Mauritania, one of the world’s 30 biggest countries, is primarily desert or semi-arid, with a considerable stretch of Atlantic coastline.
Mauritania is a West African republic with borders with four other African nations: Western Sahara, Algeria, Senegal, and Mali. The nation covers a total of 397 685 square miles and is regarded as part of both the Sahel region of West Africa and the Maghreb region of North Africa.
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Mauritania’s Ecological Regions
Coastal Desert of the Atlantic
The Atlantic coastal desert ecoregion is located along the Mauritian Atlantic Coast and is part of the desert and xeric shrublands Biome. The region’s topography is characterized by cliffs ranging in height from 20 to 50 meters and sandy plateaus in the interior area.
The ecoregion’s climate is hot and dry, with little and infrequent rain. Although years may pass without rain, annual precipitation is measured at 40 mm.
Wind currents carry mists offshore, where they condense and aid the growth of lichens and vegetation—numerous migratory shorebirds and the endangered Mediterranean monk seal call this ecoregion home.
The ecoregion contains just one unique animal, the Algerian snake, despite its abundance of rare flora. Among the region’s terrestrial species are hyenas, sand foxes, ratels, golden jackals, and Dorcas gazelles.
Due to overgrazing and prolonged drought, this ecoregion has been continuously damaged. To protect the region’s integrity, the Réserve Intégrale de Cap Blanc and the Banc d’Arguin National Park were formed.
Acacia Savanna of the Sahel
The tropical and subtropical grasslands, savannas, and shrublands Biome include the Sahelian Acacia savanna ecoregion.
This ecoregion runs the length of Mauritania’s Atlantic coast. The terrain is flat, and the environment is hot and humid. From May to September, annual rainfall ranges from 200mm in the north to 600mm in the south.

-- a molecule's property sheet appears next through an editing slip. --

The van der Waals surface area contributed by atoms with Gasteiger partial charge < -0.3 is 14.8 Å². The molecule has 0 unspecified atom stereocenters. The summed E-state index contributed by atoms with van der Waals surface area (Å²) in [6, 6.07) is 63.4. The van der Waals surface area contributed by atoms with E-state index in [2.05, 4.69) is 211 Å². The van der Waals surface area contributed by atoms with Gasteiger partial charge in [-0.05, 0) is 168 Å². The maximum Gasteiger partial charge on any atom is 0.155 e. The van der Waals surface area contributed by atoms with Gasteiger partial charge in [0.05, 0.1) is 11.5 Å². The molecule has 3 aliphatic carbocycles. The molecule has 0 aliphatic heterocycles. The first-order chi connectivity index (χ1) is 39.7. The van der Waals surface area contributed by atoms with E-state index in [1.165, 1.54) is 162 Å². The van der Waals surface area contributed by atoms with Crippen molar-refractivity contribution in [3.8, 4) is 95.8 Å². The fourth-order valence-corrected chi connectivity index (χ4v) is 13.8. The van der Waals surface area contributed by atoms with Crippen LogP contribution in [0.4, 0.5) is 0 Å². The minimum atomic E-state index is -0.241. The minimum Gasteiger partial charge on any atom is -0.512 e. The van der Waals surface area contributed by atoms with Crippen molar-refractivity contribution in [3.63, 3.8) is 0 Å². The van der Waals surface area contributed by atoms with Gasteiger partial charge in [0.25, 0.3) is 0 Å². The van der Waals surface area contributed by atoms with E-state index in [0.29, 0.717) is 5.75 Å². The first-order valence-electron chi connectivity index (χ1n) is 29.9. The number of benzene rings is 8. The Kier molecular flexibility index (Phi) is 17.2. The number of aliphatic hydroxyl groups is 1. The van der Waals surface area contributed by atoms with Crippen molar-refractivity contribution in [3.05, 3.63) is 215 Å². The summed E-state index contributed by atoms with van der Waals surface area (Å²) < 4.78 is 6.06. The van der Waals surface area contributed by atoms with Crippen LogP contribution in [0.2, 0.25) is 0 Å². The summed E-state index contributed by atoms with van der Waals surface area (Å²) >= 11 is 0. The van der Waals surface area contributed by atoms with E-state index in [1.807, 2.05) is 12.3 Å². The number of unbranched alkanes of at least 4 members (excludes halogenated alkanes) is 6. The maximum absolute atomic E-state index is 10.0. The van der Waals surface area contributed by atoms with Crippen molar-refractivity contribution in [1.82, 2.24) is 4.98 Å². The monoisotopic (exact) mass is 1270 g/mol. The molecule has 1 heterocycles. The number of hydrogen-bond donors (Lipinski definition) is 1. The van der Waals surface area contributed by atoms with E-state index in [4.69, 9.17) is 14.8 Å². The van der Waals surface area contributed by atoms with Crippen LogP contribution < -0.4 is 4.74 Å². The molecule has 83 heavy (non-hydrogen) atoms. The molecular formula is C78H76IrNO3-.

Vast swaths of grassland are interlaced with acacia tree species throughout the vegetation. The lion, Dorcas gazelle, scimitar-horned oryx, dama gazelle, red-fronted gazelle, and cheetah are among the region’s vulnerable or extinct animals.
Poaching threatens the area’s animals, while overgrazing, fires, wood gathering, and growing desertification threaten the ecoregion’s integrity. This ecoregion includes Mauritania’s Diawling National Park.
Steppes and Woodlands of the North Sahara
The desert and xeric shrublands Biome includes the northern Saharan steppe and woods. This ecoregion spans North Africa, encompassing both coastal inland and beaches in specific locations.
The climate in the area is hot and dry, with annual rainfall ranging from 100 to 250 mm. Mountains, wadis (wide river beds), regs (rocky plateaus), fesh-fesh (soil plateaus), and sandy systems all exist in the ecoregion, as do mountain summits.
The forest terrain is dominated by acacia tree species, some of which are indigenous to the area. The horned viper and desert varan are reptile species, whereas gazelle, Sahara gundi, gerbil, and the four-toed jerboa are mammal species.
Poaching, overgrazing, and water pollution in the region’s wetlands threaten this ecoregion. In this ecoregion, Mauritania’s Iriki permanent hunting reserve is the only protected area.
The Dry Sahel is one of Mauritania’s freshwater ecoregions. This ecoregion is home to various freshwater ecosystems, including oases, streams, and seasonal and permanent pools.
This ecoregion occupies the transition zone between the Savanna ecoregion and the Sahara Desert. The climate in the region is hot and tropical, with an annual rainfall of 30-50 mm.
The avifauna in this ecoregion is incredibly diverse, ranging from crabs and mollusks to fish and amphibians.
Migratory birds such as the white pelican and red knot use the area as a rest stop. Agricultural development and overgrazing, which have resulted in desertification, are among the region’s environmental problems.
Mauritania’s Other Ecoregions
The Atlantic Ocean and the Saharan Upwelling are Mauritania’s two marine ecoregions. Poor fishing practices and pollution pose a danger to marine environments, which the government strives to address.
Mauritania’s two freshwater ecoregions include the Temporary Maghreb and the Senegal-Gambian Catchment Basins.
The West Sudanian savanna is classed as tropical and subtropical grasslands, savannas, and shrublands ecoregion, whereas Saharan halophytes belong to the flooded grasslands and savannas Biome.
The Saharan desert, South Saharan steppe and woods, and West Saharan montane xeric woodlands ecoregions are all classified as deserts and xeric shrublands biotopes.
Ecological Regions Of Mauritania
|Ecological Regions Of Mauritania||Biome|
|Atlantic coastal desert||Deserts and Xeric Shrublands|
|The dry Sahel||Freshwater|
|North Saharan steppe and woodlands||Deserts and Xeric Shrublands|
|Sahara desert||Deserts and Xeric Shrublands|
|Saharan halophytics||Flooded Grasslands and Savannas|
|Sahelian Acacia savanna||Tropical and Subtropical Grasslands, Savannas, and Shrublands|
|Senegal-Gambia Catchment Basins||Freshwater|
|South Saharan steppe and woodlands||Deserts and Xeric Shrublands|
|The temporary Maghreb||Freshwater|
|West Saharan montane xeric woodlands||Deserts and Xeric Shrublands|
|West Sudanian savanna||Tropical and Subtropical Grasslands, Savannas, and Shrublands|